Compliance risk management systems remain high for banks, with the implementation of TRID on October 3, 2015, identified as a key risk, according to the Office of the Comptroller of the Currency (OCC)'s Semiannual Risk Perspective released Monday.
Comptroller of the Currency Thomas J. Curry said on Monday that "Banks have more work to do to ensure full compliance" with TRID as well as the amended Military Lending Act (MLA), which was expanded to include coverage of all consumer credit covered under the Truth in Lending Act and Regulation Z except for residential mortgages.
The TILA-RESPA Integrated Disclosures (TRID), or the integration of the new mortgage disclosure forms, the Loan Estimate and Closing Disclosure, have presented significant compliance challenges for banks and the mortgage industry as a whole because of the significant systems and operational changes required to comply. Nine months after the controversial TRID rule has taken effect, compliance is still a challenge for banks, the OCC reported.
"The implementation process required extensive coordination with third parties, and there were numerous reports of issues relating to third-party readiness," the report stated. "Many banks also have dedicated substantial resources to understanding the rules, adapting systems, and training personnel. Full implementation of the rules, however, continues to pose operational and compliance risks and challenges."
The OCC said that FY 2017 examination strategies incorporate assessing compliance with rules as well as banks' compliance management systems and overall compliance efforts, in recognition of the scope and scale of challenges banks need to achieve effective compliance with TRID.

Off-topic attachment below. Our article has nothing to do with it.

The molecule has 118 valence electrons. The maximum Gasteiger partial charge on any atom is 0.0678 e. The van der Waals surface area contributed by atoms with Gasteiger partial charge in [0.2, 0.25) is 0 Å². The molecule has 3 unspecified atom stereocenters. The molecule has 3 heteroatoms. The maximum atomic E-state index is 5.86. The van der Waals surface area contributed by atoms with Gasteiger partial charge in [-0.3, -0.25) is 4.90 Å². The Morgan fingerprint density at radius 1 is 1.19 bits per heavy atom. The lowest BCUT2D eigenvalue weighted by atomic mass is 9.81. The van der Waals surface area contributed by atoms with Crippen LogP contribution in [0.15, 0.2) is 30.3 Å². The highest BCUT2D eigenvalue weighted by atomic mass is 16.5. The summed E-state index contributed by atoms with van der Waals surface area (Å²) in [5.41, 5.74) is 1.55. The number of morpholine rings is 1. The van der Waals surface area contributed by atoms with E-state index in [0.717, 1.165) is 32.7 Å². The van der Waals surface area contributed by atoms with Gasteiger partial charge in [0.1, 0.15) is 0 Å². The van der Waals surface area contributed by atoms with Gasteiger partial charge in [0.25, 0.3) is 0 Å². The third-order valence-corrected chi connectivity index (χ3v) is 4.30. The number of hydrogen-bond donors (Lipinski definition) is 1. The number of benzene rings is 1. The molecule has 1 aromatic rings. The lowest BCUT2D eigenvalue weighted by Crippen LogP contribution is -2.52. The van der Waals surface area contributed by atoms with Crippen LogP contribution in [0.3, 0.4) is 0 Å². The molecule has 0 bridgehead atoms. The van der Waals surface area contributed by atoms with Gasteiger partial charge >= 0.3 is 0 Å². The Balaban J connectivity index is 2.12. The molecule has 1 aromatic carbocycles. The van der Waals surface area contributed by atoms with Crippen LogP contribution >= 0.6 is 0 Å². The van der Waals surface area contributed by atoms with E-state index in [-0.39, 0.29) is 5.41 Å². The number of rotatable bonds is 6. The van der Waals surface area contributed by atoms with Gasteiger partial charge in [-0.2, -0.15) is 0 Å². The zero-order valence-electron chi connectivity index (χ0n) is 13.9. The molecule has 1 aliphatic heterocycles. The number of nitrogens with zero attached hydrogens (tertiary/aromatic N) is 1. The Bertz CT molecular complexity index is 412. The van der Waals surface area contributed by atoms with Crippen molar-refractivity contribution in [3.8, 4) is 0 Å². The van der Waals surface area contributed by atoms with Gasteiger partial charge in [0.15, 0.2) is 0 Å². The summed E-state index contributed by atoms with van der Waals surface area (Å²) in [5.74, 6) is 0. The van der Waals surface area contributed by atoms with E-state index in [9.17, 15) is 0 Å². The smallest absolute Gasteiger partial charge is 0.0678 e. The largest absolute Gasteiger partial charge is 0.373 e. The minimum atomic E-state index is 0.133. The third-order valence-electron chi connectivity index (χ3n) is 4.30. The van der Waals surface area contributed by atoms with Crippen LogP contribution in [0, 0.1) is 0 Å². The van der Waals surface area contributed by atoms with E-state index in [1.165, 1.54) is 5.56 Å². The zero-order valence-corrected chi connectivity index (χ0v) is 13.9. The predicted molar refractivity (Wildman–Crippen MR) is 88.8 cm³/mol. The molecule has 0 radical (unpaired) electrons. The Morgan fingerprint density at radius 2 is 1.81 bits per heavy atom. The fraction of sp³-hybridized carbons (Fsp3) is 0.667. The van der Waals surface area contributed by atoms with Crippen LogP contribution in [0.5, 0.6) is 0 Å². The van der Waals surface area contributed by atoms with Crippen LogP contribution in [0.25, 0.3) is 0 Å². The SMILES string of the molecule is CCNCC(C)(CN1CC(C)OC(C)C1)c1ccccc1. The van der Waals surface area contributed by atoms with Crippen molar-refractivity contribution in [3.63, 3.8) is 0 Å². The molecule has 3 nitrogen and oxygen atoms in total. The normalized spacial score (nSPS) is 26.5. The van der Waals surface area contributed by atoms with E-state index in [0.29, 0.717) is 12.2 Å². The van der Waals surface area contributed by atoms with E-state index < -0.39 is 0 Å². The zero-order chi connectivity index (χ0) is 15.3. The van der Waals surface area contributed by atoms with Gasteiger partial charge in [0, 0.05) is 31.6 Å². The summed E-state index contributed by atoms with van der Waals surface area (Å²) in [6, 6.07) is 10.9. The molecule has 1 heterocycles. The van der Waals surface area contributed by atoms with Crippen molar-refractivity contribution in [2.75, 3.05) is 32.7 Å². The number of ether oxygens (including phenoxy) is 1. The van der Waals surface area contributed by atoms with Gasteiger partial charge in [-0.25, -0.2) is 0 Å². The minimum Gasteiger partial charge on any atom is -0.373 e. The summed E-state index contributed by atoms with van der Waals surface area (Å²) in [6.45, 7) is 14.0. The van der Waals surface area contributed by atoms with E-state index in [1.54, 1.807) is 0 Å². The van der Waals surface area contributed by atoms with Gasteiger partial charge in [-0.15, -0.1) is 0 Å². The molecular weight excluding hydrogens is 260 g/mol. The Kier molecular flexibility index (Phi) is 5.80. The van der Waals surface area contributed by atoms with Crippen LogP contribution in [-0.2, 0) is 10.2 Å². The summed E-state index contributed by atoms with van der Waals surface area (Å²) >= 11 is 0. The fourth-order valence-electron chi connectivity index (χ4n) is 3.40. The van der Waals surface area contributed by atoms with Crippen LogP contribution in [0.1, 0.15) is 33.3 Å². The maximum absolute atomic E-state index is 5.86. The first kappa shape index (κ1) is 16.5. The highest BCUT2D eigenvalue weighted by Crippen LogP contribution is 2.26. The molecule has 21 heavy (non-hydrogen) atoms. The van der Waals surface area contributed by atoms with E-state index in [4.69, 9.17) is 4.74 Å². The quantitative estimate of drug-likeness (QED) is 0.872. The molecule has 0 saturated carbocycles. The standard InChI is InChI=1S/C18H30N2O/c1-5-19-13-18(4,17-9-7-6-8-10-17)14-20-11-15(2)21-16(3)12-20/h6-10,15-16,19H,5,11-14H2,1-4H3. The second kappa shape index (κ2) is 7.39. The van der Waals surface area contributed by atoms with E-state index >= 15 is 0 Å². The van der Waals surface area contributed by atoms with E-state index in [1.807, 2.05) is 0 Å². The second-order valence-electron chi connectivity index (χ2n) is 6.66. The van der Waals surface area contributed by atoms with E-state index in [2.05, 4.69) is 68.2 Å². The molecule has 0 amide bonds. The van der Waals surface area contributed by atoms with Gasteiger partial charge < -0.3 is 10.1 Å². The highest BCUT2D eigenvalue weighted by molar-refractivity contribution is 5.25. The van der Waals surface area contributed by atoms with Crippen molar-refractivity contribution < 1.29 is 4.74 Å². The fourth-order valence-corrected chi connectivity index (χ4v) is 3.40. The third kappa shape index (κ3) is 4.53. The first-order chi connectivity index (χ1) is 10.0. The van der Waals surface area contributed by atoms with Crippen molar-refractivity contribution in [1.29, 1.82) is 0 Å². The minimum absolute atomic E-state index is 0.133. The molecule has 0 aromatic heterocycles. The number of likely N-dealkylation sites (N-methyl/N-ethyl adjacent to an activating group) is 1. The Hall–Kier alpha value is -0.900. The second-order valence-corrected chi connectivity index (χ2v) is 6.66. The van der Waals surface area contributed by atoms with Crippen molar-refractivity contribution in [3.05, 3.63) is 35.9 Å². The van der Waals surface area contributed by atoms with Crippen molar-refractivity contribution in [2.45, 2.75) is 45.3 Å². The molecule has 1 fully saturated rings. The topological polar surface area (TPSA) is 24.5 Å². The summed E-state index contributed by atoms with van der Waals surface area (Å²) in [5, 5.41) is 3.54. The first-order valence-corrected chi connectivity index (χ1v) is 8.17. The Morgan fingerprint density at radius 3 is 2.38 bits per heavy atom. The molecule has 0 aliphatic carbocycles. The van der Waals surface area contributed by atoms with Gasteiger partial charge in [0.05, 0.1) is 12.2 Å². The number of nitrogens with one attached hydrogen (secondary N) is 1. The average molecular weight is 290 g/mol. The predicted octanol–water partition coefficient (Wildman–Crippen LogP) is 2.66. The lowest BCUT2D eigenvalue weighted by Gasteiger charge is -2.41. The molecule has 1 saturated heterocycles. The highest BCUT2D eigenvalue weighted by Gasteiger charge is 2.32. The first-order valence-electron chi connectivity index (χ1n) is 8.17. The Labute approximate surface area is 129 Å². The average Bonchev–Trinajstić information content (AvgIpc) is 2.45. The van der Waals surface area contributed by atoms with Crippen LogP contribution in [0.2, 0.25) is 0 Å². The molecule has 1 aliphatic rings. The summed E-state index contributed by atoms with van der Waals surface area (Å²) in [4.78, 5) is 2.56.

Even with the elevated risk presented by TRID and the amended MLA, Curry said that 2015 was still a solid year for banks.
"The banking sector benefited from the improving economy with broad-based loan growth, driven by commercial and industrial and real estate lending," Curry said. "Income and profitability were up, particularly at banks with less than $1 billion in assets, which had return on equity that exceeded 10 percent on average. Large banks net income also improved, but higher provisioning expenses partially offset gains in net interest income and lower overhead. The improvement in banks’ performance is also reflected in the decreasing number of 4- and 5-rated national banks and federal savings associations, which fell 34 percent in 2015. All of these indicators suggest a strong and healthy federal banking system. However, despite these improving indicators, as regulators, we must remain on guard and our top concerns for the banking system remain strategic, credit, operational, and compliance risks."
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